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Interleukin-1 inhibition with anakinra: a valuable ally to reverse constrictive pericarditis?
  1. George Lazaros,
  2. Dimitris Tousoulis
  1. 1st Cardiology Clinic, National and Kapodistrian University of Athens, School of Medicine, Hippokration General Hospital, Athens, Greece
  1. Correspondence to Dr George Lazaros, 1st Cardiology Clinic, National and Kapodistrian University of Athens, School of Medicine, Hippokration General Hospital, Athens 11527, Greece; glaz35{at}

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Acute pericarditis is an overall benign condition with a low in-hospital (~1.1%) and long-term mortality depending largely on the underlying aetiology.1 However, in terms of morbidity, acute pericarditis is definitely a highly problematic disease both for patients and treating physicians due to its potential short-term and long-term complications such as cardiac tamponade, recurrent pericarditis (RP), and transient or permanent constrictive pericarditis (CP).2

Notably, the rate of complications differs significantly between patients with secondary (specific) aetiologies such as malignant pericarditis, pericarditis in the context of autoimmune disorders, post-cardiac injury syndromes and so on, and the so-called idiopathic (presumably viral) pericarditis. In particular, in patients with acute pericarditis, the rate of RP and CP during a median follow-up of 60 months was 15%–30% and 0.8% respectively for the idiopathic forms versus 57% and ~8.3% respectively for the secondary forms.3 Further details on CP underlying aetiology and diagnostic approach are depicted in figure 1.1 3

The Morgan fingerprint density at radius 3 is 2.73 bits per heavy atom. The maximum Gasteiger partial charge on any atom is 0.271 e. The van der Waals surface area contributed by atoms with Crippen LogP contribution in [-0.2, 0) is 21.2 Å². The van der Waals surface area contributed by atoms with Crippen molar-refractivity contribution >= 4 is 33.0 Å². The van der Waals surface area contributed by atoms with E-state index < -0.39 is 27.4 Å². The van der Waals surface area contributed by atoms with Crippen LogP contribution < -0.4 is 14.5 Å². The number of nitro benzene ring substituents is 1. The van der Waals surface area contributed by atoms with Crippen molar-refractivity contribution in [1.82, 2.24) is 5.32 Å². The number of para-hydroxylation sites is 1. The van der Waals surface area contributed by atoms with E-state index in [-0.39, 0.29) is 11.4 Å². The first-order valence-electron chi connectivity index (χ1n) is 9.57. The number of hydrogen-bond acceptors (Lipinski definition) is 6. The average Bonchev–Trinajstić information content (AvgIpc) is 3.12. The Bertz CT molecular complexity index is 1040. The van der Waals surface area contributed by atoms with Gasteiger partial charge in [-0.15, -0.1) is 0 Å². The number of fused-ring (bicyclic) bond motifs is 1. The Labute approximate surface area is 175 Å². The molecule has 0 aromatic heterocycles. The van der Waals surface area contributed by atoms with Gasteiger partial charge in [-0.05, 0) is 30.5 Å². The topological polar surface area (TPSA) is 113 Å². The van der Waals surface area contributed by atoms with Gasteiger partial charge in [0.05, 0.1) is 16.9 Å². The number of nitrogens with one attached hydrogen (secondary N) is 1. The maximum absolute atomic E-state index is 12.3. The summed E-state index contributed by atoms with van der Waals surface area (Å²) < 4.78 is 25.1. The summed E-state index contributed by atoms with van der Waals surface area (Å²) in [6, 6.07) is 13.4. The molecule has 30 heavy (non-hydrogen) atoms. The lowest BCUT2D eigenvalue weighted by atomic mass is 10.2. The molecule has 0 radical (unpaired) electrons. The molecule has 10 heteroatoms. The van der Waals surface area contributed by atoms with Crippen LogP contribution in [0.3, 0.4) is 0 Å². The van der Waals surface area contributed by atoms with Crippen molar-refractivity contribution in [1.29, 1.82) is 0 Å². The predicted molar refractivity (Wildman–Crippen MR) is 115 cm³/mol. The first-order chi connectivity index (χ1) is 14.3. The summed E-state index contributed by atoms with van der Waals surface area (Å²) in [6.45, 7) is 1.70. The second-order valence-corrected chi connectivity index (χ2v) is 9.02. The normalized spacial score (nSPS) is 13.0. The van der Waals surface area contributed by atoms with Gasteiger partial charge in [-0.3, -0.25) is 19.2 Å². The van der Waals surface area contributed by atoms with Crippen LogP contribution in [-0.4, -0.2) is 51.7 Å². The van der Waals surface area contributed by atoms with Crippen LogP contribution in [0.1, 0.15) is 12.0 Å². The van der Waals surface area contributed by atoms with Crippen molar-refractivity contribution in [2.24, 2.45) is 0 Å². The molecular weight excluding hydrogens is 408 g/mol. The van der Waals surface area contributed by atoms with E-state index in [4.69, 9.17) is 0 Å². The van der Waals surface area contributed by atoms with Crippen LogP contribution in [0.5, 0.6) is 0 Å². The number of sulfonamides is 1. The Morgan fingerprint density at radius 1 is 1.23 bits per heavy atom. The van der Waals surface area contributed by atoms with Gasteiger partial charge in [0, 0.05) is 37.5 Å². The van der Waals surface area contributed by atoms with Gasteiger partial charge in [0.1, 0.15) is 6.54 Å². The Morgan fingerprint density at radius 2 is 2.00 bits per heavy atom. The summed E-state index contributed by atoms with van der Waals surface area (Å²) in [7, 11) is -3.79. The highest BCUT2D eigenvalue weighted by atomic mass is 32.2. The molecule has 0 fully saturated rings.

Figure 1

Constrictive pericarditis aetiology, subtypes and diagnostic approach. CMR, cardiac magnetic resonance; CP, constrictive pericarditis, ECG, Electrocardiography, CT. computed tomography

Taking into account the high rate of complications observed in secondary forms (non-idiopathic, non-viral) of acute pericarditis, it is self-explanatory that their prompt recognition and aetiology-based treatment are of paramount importance. Actually, in secondary cases the treatment of the underlying cause should be primarily directed to the specific cause rather to acute pericarditis itself with anti-inflammatory medications. According to the previous 2004 European Society of Cardiology (ESC) Guidelines on the Diagnosis and Management of Pericardial Diseases, all patients with acute pericarditis should be hospitalised and undergo an extensive aetiological search to exclude eventual secondary aetiologies.4 However, in the most recent 2015 relevant guidelines, the former recommendation was given only for patients with at least one of the high-risk criteria for poor outcome, namely, …

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  • Contributors GL drafted the manuscript. DT provided critical revisions.

  • Funding The authors have not declared a specific grant for this research from any funding agency in the public, commercial or not-for-profit sectors.

  • Competing interests None declared.

  • Patient and public involvement Patients and/or the public were not involved in the design, or conduct, or reporting, or dissemination plans of this research.

  • Patient consent for publication Not required.

  • Provenance and peer review Commissioned; internally peer reviewed.

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